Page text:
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The Yugen Dance, or Yugen Butoh, is a movement research created by Luciana Elias to express her work as a director, teacher and performer.


"I consider Yugen dance, or Yugen Butoh, as a possible path to the poetry of gesture. A dance that embraces what is ephemeral through simplicity and awareness towards one's own particular potential of movement expression"

Yugen is a Japanese word that can be translated as: that which is ephemeral. The intention of this dance is to open a space of investigation in which the focus is beyond the gesture, what matters is what remains: an aroma, a flavor, a memory, whether it is within the dancer's experience or concerning the public's own imagination while perceiving the dance. Yugen dance is an artistic experience that considers body and psyche as inseparable, understanding that the body in performance carries a subjective baggage filled with affections, memories and defenses. This dance can be about a passage, a memory, something that is born and dies, it is about a dancing body that owns itself and moves, lucid, through the thresholds of its own ego, while facing the known and conscious and also being welcoming to the shadows of the unconsciousness, either to transgress, vividly experience, metamorphose or to perhaps merely become the expression of an elegant and elementary simplicity, that will boldly manifest, almost as if it discovered itself, until it briefly disappears.


         Butoh was a dance created by Hijikata Tatsumi in the mid-1960s in Japan. It was an avant-garde artistic expression emerged in a troubled political context. With the imminent rise of the rationalist enlightenment around the world and faced with a tense and contradictory relationship with the USA, after the Second World War, an identity crisis began in Japan. At this political juncture, several artistic movements and manifestations became popular in the Japanese counter-cultural scene. It is within this social and political moment that the Butoh dance is born, elaborated by its creator, Hijikata Tatsumi, in collaboration with Kazuo Ohno.

        Ankoku Butoh, Hijikata's dance original name, was also known as the Dance of Darkness or Dance of Death. His artwork had a deep relationship with death and existence, embracing all its fragility and potency. Considering some of Hijikata's artistic and political investigations surrounding the body in performance, the Yugen Dance takes inspiration from Butoh's perspectives around the body. The Yugen movement research, for instance, begins with the understanding of death and life as places of passage, transition and metamorphosis.

"Eu me lembro de estar diante da morte em minha infância, em Garanhuns, Pernambuco. Tenho a imagem da minha família reunida ao redor de minha bisavó, que estava deitada e consciente de que morreria. Houve um breve momento em que ela respirou fundo e de repente se foi. Simples assim. 

Essa lembrança de minha bisa morrendo “como um passarinho” envolta de pessoas testemunhando aquele acontecimento tão elementar, e certamente poético, acabou deixando um forte rastro dentro de mim. E esse sopro da efemeridade do tempo, a memória de quando presenciei essa morte, de algum modo, acaba sempre sendo convidada a dançar comigo uma 'dança yugen'"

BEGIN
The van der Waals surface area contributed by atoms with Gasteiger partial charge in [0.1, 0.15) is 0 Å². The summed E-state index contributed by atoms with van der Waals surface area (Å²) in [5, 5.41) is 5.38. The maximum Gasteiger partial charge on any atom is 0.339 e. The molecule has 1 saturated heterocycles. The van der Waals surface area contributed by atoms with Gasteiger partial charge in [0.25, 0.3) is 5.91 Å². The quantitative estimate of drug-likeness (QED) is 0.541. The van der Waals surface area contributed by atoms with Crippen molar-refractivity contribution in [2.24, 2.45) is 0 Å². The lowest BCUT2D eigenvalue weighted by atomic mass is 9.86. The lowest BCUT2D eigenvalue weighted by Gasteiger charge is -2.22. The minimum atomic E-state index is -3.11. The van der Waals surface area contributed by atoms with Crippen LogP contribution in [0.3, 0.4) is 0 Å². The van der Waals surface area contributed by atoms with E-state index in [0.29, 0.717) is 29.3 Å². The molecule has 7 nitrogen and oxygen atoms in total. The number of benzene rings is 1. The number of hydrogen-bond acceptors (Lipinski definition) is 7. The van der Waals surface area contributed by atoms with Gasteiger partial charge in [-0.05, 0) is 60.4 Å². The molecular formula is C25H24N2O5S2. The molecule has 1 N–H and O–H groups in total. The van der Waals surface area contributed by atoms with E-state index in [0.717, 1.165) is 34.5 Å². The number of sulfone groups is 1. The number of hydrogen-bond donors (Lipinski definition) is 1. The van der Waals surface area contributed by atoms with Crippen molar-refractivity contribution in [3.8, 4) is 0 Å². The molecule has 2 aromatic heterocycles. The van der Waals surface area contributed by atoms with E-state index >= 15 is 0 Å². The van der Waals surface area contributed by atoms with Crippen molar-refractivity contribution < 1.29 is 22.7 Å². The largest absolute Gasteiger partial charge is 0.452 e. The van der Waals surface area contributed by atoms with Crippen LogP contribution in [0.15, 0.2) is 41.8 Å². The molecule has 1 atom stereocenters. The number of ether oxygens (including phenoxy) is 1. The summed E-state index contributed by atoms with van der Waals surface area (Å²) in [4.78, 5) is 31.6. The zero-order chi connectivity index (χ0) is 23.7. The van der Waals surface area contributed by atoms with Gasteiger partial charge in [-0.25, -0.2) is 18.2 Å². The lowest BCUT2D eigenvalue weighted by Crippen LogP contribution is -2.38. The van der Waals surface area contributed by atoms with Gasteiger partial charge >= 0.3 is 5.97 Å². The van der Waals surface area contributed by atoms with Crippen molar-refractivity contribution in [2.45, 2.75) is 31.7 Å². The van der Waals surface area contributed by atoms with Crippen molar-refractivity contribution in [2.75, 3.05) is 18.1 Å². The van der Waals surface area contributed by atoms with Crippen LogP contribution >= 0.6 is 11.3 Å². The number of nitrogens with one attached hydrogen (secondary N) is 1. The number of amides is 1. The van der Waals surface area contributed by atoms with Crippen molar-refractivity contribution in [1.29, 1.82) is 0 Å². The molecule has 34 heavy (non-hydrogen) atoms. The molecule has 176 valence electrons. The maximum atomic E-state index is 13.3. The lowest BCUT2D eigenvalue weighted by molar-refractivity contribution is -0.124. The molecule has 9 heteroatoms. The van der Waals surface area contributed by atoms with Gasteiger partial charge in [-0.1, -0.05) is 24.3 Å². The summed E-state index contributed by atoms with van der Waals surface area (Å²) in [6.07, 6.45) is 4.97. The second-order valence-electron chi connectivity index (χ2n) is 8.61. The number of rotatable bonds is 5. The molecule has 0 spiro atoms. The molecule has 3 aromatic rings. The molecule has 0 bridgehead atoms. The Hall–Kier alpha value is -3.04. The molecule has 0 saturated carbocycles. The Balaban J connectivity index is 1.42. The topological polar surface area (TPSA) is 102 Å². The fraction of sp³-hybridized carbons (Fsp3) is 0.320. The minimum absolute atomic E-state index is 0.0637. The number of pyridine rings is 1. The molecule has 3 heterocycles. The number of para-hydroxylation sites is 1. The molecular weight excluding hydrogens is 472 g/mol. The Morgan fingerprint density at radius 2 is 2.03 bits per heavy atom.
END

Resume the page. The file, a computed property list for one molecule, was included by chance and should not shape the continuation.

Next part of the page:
In Performance, Directing

Workshops, Performances



Dance path, in movement research and in Butoh's universe

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"O projeto de seu Ankoku Butoh (nome original da dança de Hijikata Tatsumi) fundou as bases de um 'anti-sistema gestual' , o qual parecia privilegiar a renúncia, a negação e a transformação constante de si mesmo, [...] um processo constante de eliminação e renascimento 'Novamente e novamente, nós renascemos. Não é suficiente simplesmente ter nascido do ventre da mãe. Muitos partos são necessários. Renascer sempre e em toda parte. Novamente e novamente " (Peretta, 2015)


"Based on experiences with Butoh dancer-researchers, I was able to understand, on my own body, that  unlike classical ballet this dance does not follow a set of techniques or any kind of crystallized method. Therefore, the Yugen dance, or Yugen Butoh, it is also not an attempt to recreate Hijikata Tatsumi and Kazuo Ohno's dance, as it is impossible, in my opinion.
However within this Butoh universe, despite there not being a set of technical rules for Butoh dance, I realise that there is an oral tradition among dancers who were close to the creators of this performatic art and who felt provoked by its universe, as they continued their own movement research under significant influence of this contact with Butoh dancers.
In summary, this oral tradition interests me a lot in my artistic work, as Yugen Butoh is very guided by a contemporary part of this oral tradition. This is the reason why I chose to mention the name Butoh in Yugen dance, not as a way of suggesting an attempt of any sort of replica of the actual Butoh, but as a way of honoring the origin of this manner of conceiving body work and questioning the art of dancing itself, not only on stage, but also concerning how we perceive, caption and express life."

yugen butoh

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